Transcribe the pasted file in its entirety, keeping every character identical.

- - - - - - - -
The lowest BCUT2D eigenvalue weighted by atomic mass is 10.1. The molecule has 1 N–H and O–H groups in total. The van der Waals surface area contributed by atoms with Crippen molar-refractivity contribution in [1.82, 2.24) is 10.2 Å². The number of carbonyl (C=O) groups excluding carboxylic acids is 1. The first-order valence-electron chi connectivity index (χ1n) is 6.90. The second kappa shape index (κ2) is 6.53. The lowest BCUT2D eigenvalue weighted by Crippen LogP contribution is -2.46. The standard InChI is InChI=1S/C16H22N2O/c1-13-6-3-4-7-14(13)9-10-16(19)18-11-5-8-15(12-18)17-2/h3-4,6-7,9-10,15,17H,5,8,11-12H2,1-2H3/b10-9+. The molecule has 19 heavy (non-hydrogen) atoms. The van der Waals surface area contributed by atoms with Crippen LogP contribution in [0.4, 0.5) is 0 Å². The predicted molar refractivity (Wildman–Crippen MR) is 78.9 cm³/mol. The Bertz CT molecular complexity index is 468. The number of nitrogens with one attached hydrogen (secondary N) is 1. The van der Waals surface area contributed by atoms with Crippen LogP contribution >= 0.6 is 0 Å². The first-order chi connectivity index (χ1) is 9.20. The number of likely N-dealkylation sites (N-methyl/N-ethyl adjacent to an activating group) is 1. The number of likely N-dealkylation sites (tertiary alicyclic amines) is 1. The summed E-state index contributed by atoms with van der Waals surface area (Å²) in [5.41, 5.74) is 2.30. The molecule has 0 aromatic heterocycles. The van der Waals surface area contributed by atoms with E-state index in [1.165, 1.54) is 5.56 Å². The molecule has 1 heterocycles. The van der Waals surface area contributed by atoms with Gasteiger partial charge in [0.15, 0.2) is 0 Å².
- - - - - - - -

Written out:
The lowest BCUT2D eigenvalue weighted by atomic mass is 10.1. The molecule has 1 N–H and O–H groups in total. The van der Waals surface area contributed by atoms with Crippen molar-refractivity contribution in [1.82, 2.24) is 10.2 Å². The number of carbonyl (C=O) groups excluding carboxylic acids is 1. The first-order valence-electron chi connectivity index (χ1n) is 6.90. The second kappa shape index (κ2) is 6.53. The lowest BCUT2D eigenvalue weighted by Crippen LogP contribution is -2.46. The standard InChI is InChI=1S/C16H22N2O/c1-13-6-3-4-7-14(13)9-10-16(19)18-11-5-8-15(12-18)17-2/h3-4,6-7,9-10,15,17H,5,8,11-12H2,1-2H3/b10-9+. The molecule has 19 heavy (non-hydrogen) atoms. The van der Waals surface area contributed by atoms with Crippen LogP contribution in [0.4, 0.5) is 0 Å². The predicted molar refractivity (Wildman–Crippen MR) is 78.9 cm³/mol. The Bertz CT molecular complexity index is 468. The number of nitrogens with one attached hydrogen (secondary N) is 1. The van der Waals surface area contributed by atoms with Crippen LogP contribution >= 0.6 is 0 Å². The first-order chi connectivity index (χ1) is 9.20. The number of likely N-dealkylation sites (N-methyl/N-ethyl adjacent to an activating group) is 1. The number of likely N-dealkylation sites (tertiary alicyclic amines) is 1. The summed E-state index contributed by atoms with van der Waals surface area (Å²) in [5.41, 5.74) is 2.30. The molecule has 0 aromatic heterocycles. The van der Waals surface area contributed by atoms with E-state index in [1.165, 1.54) is 5.56 Å². The molecule has 1 heterocycles. The van der Waals surface area contributed by atoms with Gasteiger partial charge in [0.15, 0.2) is 0 Å².